When it comes to being self-aware and making a mockery of a specific genre in film, movies can become a little full of themselves at times. Little Evil is the latest film to attempt exactly this, and I think it works wonderfully. With a surprisingly fresh take on a family being torn apart by the child, this film takes that notion pretty seriously, which makes it so hilarious to watch. This definitely isn't a movie for everyone, and I can actually see it being pretty divisive between likes and dislikes when it comes to audiences reflecting on their experience of it, but I personally found this movie to be a pleasure to watch. Now streaming on Netflix, here is why I believe this Horror/Comedy to be a win. Quite literally, this movie is about a man wo had wed a woman with a son who he believes to be the Antichrist. Now, there isn't a way to explain this premise without it sounding incredibly ridiculous, so it's a good thing this film focuses much more on the fact that it knows exactly what it is, rather than trying to scare its audience. If you don't find yourself chuckling within the first few minutes, you might as well stop watching, because it's definitely not going to be for you.I found myself laughing very hard throughout the majority of this movie, sort of reminding me of the experience I had with a film like We Came Together, which did the same mockery for the Rom-Com genre a few years ago. The way this film is presented is very unique and if for nothing else, I admired the creativity put into the script. Throughout the majority of this movie, it will have you asking the question of whether or not you should be laughing or taking it seriously, due to the fact that it still tries to remain a horror flick. By the third act, some of the comedy aspects are thrown away to compensate the story itself, but I found that okay, due to the fact that I was so incredibly entertained by the first two acts. Still, it can be jarring and will definitely confuse some of its audience. For these complaints and more, I can't see the majority of audiences enjoying this. This movie was clearly made for film fans and those who understand mockery of genres. When it comes down to Adam Scott, he has been pretty hit-or-miss for me throughout the years. I quite enjoyed him in the film Krampus, so I was excited to see him returning to something similar in tone, because this is where I feel he shines best. Aside from him being well-casted here, I found Evangeline Lilly, Bridget Everett, and young Owen Atlas to all be giving solid performances, most notably Briget Everett. Her character easily had the most laughs throughout the movie and as the film unveiled more of her backstory, I just fell more in love with her character (which is a man). The characters may not be fleshed out enough here, but they serve the story well enough to forgive that aspect. In the end, I honestly can't say that many people will have the same reaction to this film as I did. In fact, most people will probably disagree with me, due to the fact that I was sucked in and completely understood what they were going for here. It's not a perfect movie and the tone does shift too much, but those aspects never hurt the film for me. I was pleasantly surprised throughout its full 90 minutes and I think some people will definitely get a kick out of it as I did. It's one of the funniest experiences with a movie I've had all year, so I have to give it some personal props for that alone. This is a clever and unique concept that turns the horror genre on its head, and although this may be a bad recommendation for some, I just have to recommend people to give it a chance. Little Evil is a crazy little horror/comedy that's worth a watch.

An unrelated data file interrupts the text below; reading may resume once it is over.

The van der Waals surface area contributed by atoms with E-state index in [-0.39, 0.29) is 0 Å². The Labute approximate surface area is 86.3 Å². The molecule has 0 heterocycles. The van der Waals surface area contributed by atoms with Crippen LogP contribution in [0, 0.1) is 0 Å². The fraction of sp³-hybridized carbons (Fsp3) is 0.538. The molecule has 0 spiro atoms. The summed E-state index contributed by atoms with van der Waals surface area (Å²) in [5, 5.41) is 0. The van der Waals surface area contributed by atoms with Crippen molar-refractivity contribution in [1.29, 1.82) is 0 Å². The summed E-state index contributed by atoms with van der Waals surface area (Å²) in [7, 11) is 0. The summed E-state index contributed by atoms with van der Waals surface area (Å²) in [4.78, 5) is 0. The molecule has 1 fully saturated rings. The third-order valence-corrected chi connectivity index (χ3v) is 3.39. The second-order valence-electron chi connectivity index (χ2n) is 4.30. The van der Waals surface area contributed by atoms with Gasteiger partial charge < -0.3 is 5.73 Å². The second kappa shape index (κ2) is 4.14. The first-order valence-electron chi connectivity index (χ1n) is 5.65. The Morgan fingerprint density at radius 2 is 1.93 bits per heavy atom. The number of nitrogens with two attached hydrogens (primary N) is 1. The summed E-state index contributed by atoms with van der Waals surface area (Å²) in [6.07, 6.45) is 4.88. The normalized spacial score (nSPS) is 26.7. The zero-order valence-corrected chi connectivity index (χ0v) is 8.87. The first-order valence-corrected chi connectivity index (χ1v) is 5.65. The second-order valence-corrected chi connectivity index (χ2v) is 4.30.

KJ Proulx
KJ Proulx

Super Reviewer